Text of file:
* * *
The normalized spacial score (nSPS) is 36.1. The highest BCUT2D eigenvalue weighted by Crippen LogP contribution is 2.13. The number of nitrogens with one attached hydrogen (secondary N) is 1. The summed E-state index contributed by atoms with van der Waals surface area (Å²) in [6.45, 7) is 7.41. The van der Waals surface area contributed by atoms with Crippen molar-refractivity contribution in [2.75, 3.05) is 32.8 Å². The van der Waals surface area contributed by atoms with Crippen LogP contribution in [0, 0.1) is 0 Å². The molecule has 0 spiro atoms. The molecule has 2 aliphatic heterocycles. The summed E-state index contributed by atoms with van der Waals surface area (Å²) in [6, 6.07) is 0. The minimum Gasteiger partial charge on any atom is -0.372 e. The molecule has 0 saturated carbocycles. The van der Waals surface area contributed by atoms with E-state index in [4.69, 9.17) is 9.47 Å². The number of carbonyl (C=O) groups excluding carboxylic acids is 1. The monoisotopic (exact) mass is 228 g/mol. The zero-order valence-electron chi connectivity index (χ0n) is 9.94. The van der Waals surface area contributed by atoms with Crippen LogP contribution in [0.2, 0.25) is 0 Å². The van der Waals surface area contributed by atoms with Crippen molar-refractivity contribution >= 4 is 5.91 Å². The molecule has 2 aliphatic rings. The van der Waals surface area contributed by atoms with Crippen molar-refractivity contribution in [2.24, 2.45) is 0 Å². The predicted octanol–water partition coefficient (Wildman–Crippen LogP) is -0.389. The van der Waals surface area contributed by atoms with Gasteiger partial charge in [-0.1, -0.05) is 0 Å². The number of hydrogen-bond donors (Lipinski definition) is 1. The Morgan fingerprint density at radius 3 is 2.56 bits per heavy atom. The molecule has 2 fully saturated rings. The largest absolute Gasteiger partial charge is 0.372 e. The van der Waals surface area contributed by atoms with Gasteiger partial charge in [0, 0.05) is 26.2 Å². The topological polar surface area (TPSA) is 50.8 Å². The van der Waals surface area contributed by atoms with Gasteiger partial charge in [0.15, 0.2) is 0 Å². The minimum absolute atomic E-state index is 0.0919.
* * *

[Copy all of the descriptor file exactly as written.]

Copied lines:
The normalized spacial score (nSPS) is 36.1. The highest BCUT2D eigenvalue weighted by Crippen LogP contribution is 2.13. The number of nitrogens with one attached hydrogen (secondary N) is 1. The summed E-state index contributed by atoms with van der Waals surface area (Å²) in [6.45, 7) is 7.41. The van der Waals surface area contributed by atoms with Crippen molar-refractivity contribution in [2.75, 3.05) is 32.8 Å². The van der Waals surface area contributed by atoms with Crippen LogP contribution in [0, 0.1) is 0 Å². The molecule has 0 spiro atoms. The molecule has 2 aliphatic heterocycles. The summed E-state index contributed by atoms with van der Waals surface area (Å²) in [6, 6.07) is 0. The minimum Gasteiger partial charge on any atom is -0.372 e. The molecule has 0 saturated carbocycles. The van der Waals surface area contributed by atoms with E-state index in [4.69, 9.17) is 9.47 Å². The number of carbonyl (C=O) groups excluding carboxylic acids is 1. The monoisotopic (exact) mass is 228 g/mol. The zero-order valence-electron chi connectivity index (χ0n) is 9.94. The van der Waals surface area contributed by atoms with Crippen LogP contribution in [0.2, 0.25) is 0 Å². The van der Waals surface area contributed by atoms with Crippen molar-refractivity contribution >= 4 is 5.91 Å². The molecule has 2 aliphatic rings. The van der Waals surface area contributed by atoms with Crippen molar-refractivity contribution in [2.24, 2.45) is 0 Å². The predicted octanol–water partition coefficient (Wildman–Crippen LogP) is -0.389. The van der Waals surface area contributed by atoms with Gasteiger partial charge in [-0.1, -0.05) is 0 Å². The number of hydrogen-bond donors (Lipinski definition) is 1. The Morgan fingerprint density at radius 3 is 2.56 bits per heavy atom. The molecule has 2 fully saturated rings. The largest absolute Gasteiger partial charge is 0.372 e. The van der Waals surface area contributed by atoms with Gasteiger partial charge in [0, 0.05) is 26.2 Å². The topological polar surface area (TPSA) is 50.8 Å². The van der Waals surface area contributed by atoms with Gasteiger partial charge in [0.15, 0.2) is 0 Å². The minimum absolute atomic E-state index is 0.0919.